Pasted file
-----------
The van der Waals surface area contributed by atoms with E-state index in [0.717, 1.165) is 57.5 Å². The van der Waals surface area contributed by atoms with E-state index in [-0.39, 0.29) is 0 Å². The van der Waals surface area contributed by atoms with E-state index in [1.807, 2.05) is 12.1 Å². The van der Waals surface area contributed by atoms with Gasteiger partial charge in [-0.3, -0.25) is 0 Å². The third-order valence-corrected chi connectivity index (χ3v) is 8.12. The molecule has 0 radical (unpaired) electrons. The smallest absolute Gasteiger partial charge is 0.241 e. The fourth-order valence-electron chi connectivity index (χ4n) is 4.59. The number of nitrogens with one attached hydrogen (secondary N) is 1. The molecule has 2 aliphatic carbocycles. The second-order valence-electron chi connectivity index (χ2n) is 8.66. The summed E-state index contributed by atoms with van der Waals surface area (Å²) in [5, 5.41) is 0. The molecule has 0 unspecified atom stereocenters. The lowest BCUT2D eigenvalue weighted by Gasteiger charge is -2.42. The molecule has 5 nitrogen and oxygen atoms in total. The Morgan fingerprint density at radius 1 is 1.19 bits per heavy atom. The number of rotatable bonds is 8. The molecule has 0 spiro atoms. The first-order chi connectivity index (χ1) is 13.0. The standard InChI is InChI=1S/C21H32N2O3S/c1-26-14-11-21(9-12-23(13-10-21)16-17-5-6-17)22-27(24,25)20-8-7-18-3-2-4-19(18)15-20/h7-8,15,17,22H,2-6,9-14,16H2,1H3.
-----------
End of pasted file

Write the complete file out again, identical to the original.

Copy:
The van der Waals surface area contributed by atoms with E-state index in [0.717, 1.165) is 57.5 Å². The van der Waals surface area contributed by atoms with E-state index in [-0.39, 0.29) is 0 Å². The van der Waals surface area contributed by atoms with E-state index in [1.807, 2.05) is 12.1 Å². The van der Waals surface area contributed by atoms with Gasteiger partial charge in [-0.3, -0.25) is 0 Å². The third-order valence-corrected chi connectivity index (χ3v) is 8.12. The molecule has 0 radical (unpaired) electrons. The smallest absolute Gasteiger partial charge is 0.241 e. The fourth-order valence-electron chi connectivity index (χ4n) is 4.59. The number of nitrogens with one attached hydrogen (secondary N) is 1. The molecule has 2 aliphatic carbocycles. The second-order valence-electron chi connectivity index (χ2n) is 8.66. The summed E-state index contributed by atoms with van der Waals surface area (Å²) in [5, 5.41) is 0. The molecule has 0 unspecified atom stereocenters. The lowest BCUT2D eigenvalue weighted by Gasteiger charge is -2.42. The molecule has 5 nitrogen and oxygen atoms in total. The Morgan fingerprint density at radius 1 is 1.19 bits per heavy atom. The number of rotatable bonds is 8. The molecule has 0 spiro atoms. The first-order chi connectivity index (χ1) is 13.0. The standard InChI is InChI=1S/C21H32N2O3S/c1-26-14-11-21(9-12-23(13-10-21)16-17-5-6-17)22-27(24,25)20-8-7-18-3-2-4-19(18)15-20/h7-8,15,17,22H,2-6,9-14,16H2,1H3.